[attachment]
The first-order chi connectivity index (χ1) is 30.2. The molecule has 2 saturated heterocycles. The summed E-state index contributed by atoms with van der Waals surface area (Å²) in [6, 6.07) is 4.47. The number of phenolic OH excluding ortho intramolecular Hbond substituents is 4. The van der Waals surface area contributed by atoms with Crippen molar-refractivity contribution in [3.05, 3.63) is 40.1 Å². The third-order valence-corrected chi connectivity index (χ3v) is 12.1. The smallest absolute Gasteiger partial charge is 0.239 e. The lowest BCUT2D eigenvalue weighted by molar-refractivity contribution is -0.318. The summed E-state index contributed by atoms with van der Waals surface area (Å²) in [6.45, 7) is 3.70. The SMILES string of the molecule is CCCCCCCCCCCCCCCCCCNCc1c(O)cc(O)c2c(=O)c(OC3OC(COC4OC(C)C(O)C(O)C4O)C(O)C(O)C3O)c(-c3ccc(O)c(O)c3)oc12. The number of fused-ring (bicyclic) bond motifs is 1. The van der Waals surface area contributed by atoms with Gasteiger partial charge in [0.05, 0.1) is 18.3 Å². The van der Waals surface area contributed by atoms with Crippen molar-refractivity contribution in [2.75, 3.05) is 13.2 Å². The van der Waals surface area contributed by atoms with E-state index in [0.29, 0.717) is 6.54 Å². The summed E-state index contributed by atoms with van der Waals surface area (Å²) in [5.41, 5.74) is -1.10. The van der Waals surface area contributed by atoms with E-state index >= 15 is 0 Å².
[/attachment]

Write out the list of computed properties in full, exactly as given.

The first-order chi connectivity index (χ1) is 30.2. The molecule has 2 saturated heterocycles. The summed E-state index contributed by atoms with van der Waals surface area (Å²) in [6, 6.07) is 4.47. The number of phenolic OH excluding ortho intramolecular Hbond substituents is 4. The van der Waals surface area contributed by atoms with Crippen molar-refractivity contribution in [3.05, 3.63) is 40.1 Å². The third-order valence-corrected chi connectivity index (χ3v) is 12.1. The smallest absolute Gasteiger partial charge is 0.239 e. The lowest BCUT2D eigenvalue weighted by molar-refractivity contribution is -0.318. The summed E-state index contributed by atoms with van der Waals surface area (Å²) in [6.45, 7) is 3.70. The SMILES string of the molecule is CCCCCCCCCCCCCCCCCCNCc1c(O)cc(O)c2c(=O)c(OC3OC(COC4OC(C)C(O)C(O)C4O)C(O)C(O)C3O)c(-c3ccc(O)c(O)c3)oc12. The number of fused-ring (bicyclic) bond motifs is 1. The van der Waals surface area contributed by atoms with Gasteiger partial charge in [0.05, 0.1) is 18.3 Å². The van der Waals surface area contributed by atoms with Crippen molar-refractivity contribution in [2.75, 3.05) is 13.2 Å². The van der Waals surface area contributed by atoms with E-state index in [0.29, 0.717) is 6.54 Å². The summed E-state index contributed by atoms with van der Waals surface area (Å²) in [5.41, 5.74) is -1.10. The van der Waals surface area contributed by atoms with E-state index >= 15 is 0 Å².